allergic to cold weather
by Himanshu Goyal
I am allergic to cold weather, sudden climate changes. In these situation i have too much wet cough problem. Also whenever i come to contact with cold weather, i have cold in my nose and sneezing etc.
What yoga exercise should i do to get immunity from these problems.
There are two schools of thought for dealing with cold weather.
One states that you must cultivate warmth in your daily actions: eat warming foods, drink hot water, consume heating herbal remedies, attend steam rooms and sauna regularly, and keep yourself warm overall. The cold is seen as an external element that invades your body, and it's best to resist it by cultivating heat and warmth.
Ayurvedically speaking, your Vata is out of balance (cold constitution) and it disrupts Pitta (not enough inner fire) and causes too much Kapha (stagnation) in the form of mucus and cough.
The common recommendation to balance your constitution is to stoke the inner fire, Pitta. When Pitta burns strong, it burns off the stagnation balancing Kapha and reducing the cough and mucus. When Kapha is under control (no more cough), Vata will regain its balance also.
As mentioned, I recommend focusing on increasing Agni (digestive fire) and Pitta. I would recommend seeing a local Ayurvedic doctor for more specific food and herbal recommendations. In general, cooked foods (not raw) are preferred. Spicy and heating foods like peppers and ginger are very effective. Drinking ginger tea with lemon could be very helpful.
Another school of thought is to train your body to resist cold by exposing it to cold temperatures in a gentle and gradual way. This way, the body develops a natural resistance to cold from within.
In yoga, we call this practice Tapasya. Tapasya, as you may know, means "purification through self-discipline."
The best way to start this practice is by exposing yourself to cold water in the shower. Start a hot shower, and, after a few seconds, turn the water to manageably cool. You may notice that your breath will become labored. That's normal. Focus on relaxing the body and all the muscles, continue to breathe normally as the cooler water hits the skin and bathes the body. Start with 10-15 seconds at a time. Turn the water back to hot after that. Try practicing this for a week every day.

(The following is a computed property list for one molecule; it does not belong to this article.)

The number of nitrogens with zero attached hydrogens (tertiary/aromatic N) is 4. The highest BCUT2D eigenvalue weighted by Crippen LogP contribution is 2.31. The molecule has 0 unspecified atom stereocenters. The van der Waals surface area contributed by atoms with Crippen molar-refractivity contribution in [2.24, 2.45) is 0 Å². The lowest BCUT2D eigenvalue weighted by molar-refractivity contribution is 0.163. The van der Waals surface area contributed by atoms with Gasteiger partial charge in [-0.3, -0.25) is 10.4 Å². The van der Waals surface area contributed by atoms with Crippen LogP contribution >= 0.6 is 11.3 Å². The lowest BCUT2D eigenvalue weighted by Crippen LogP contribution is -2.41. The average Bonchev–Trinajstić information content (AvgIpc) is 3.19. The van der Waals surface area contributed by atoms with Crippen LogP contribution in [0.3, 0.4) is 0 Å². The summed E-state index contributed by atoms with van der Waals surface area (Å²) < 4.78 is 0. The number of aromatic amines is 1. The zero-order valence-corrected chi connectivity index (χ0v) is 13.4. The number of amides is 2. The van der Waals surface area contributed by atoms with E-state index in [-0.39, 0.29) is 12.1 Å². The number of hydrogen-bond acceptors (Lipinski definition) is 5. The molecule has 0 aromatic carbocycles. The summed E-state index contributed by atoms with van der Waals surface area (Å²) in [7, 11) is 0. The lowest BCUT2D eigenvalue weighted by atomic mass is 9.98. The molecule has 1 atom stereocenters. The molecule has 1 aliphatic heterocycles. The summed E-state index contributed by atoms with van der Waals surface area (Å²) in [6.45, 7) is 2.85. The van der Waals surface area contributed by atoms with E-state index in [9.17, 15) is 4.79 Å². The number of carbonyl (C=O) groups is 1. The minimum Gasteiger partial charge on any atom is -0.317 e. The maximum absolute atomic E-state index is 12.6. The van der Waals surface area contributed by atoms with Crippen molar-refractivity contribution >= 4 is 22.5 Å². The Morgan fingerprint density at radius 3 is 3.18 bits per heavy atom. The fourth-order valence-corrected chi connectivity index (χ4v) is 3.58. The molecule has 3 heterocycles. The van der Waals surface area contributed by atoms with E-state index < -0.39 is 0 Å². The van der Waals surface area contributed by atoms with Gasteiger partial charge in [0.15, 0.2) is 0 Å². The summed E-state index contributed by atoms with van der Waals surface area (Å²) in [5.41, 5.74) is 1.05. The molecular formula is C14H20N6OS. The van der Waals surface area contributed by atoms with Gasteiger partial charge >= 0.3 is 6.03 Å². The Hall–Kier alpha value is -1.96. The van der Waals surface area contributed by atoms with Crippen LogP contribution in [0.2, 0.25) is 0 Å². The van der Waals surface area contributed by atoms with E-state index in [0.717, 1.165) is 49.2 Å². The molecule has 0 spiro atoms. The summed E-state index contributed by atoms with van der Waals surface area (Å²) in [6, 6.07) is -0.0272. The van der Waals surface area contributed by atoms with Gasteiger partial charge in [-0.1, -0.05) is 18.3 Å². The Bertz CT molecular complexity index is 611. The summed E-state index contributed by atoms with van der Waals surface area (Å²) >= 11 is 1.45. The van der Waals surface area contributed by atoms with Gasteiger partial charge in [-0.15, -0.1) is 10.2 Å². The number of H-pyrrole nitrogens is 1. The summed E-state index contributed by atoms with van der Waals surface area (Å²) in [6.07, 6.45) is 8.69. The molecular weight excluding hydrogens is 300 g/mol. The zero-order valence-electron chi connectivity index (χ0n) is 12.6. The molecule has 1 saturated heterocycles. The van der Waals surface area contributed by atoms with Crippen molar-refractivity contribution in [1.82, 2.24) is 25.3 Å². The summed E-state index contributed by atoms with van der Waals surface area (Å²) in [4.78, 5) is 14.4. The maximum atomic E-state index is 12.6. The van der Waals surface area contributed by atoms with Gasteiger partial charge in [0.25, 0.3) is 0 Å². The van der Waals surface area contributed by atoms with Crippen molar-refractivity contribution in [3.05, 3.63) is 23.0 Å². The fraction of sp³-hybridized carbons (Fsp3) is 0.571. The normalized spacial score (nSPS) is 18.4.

Then, begin to lower the water temperature to cooler and cooler. Take a whole week to adjust to each change. Also begin increasing the duration of cold water exposure, from 10 seconds build up to 20 seconds, 30 seconds, and so on.
After you are able to take a cool shower for a full minute, you will notice big differences in your cold tolerance. You may develop resistance to cold and your cold allergies may go away.
At this point, to progress even further, and if you have access to cooler temperatures outdoors, I recommend going outside wearing nothing but a pair of shorts. Sit on a blanket and focus on your internal heat centered in your navel and solar plexus.
Your internal organs maintain a very warm environment. It's possible to direct this internal heat out to the extremities with enough practice. It's also helpful to practice Kapalabhati (Breath of Fire) during this time, followed by Uddhyana Bandha. These practices release internal heat and make it easier to direct internal heat outward and to the skin.
As with the shower practice, this should be done very gradually. Begin with only sitting for 3-5 minutes, and work up to 30 minutes.
In general, it's best to practice these techniques with a qualified yoga teacher nearby.
You may choose to combine these two schools of thought: cultivate internal heat and stoke digestive fire and build Pitta on one hand; and gradually expose yourself to colder temperature in a controlled environment such as the shower on the other.
Good luck! And let me know how your practice develops,
~ Yogi Mir